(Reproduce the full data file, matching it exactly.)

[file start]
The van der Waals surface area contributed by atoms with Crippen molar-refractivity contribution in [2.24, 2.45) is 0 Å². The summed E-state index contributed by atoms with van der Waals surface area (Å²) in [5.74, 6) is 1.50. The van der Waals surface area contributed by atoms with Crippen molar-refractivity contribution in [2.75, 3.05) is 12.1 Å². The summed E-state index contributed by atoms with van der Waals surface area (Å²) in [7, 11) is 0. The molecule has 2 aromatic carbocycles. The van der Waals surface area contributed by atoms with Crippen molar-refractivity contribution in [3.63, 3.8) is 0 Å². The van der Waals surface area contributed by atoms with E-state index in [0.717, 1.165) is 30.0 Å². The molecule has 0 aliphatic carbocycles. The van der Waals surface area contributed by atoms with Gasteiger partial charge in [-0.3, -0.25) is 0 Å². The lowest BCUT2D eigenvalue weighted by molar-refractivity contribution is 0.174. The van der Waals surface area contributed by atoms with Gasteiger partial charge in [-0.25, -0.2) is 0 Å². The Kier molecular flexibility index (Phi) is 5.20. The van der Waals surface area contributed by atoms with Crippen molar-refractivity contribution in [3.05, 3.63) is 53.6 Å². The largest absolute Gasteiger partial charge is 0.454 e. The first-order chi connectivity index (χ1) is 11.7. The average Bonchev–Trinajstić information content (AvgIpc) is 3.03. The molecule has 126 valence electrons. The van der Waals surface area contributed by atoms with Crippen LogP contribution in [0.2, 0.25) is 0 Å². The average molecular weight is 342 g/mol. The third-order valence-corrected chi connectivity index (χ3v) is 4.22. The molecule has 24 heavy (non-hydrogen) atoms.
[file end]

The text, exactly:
The van der Waals surface area contributed by atoms with Crippen molar-refractivity contribution in [2.24, 2.45) is 0 Å². The summed E-state index contributed by atoms with van der Waals surface area (Å²) in [5.74, 6) is 1.50. The van der Waals surface area contributed by atoms with Crippen molar-refractivity contribution in [2.75, 3.05) is 12.1 Å². The summed E-state index contributed by atoms with van der Waals surface area (Å²) in [7, 11) is 0. The molecule has 2 aromatic carbocycles. The van der Waals surface area contributed by atoms with Crippen molar-refractivity contribution in [3.63, 3.8) is 0 Å². The van der Waals surface area contributed by atoms with E-state index in [0.717, 1.165) is 30.0 Å². The molecule has 0 aliphatic carbocycles. The van der Waals surface area contributed by atoms with Gasteiger partial charge in [-0.3, -0.25) is 0 Å². The lowest BCUT2D eigenvalue weighted by molar-refractivity contribution is 0.174. The van der Waals surface area contributed by atoms with Gasteiger partial charge in [-0.25, -0.2) is 0 Å². The Kier molecular flexibility index (Phi) is 5.20. The van der Waals surface area contributed by atoms with Crippen molar-refractivity contribution in [3.05, 3.63) is 53.6 Å². The largest absolute Gasteiger partial charge is 0.454 e. The first-order chi connectivity index (χ1) is 11.7. The average Bonchev–Trinajstić information content (AvgIpc) is 3.03. The molecule has 126 valence electrons. The van der Waals surface area contributed by atoms with Crippen LogP contribution in [0.2, 0.25) is 0 Å². The average molecular weight is 342 g/mol. The third-order valence-corrected chi connectivity index (χ3v) is 4.22. The molecule has 24 heavy (non-hydrogen) atoms.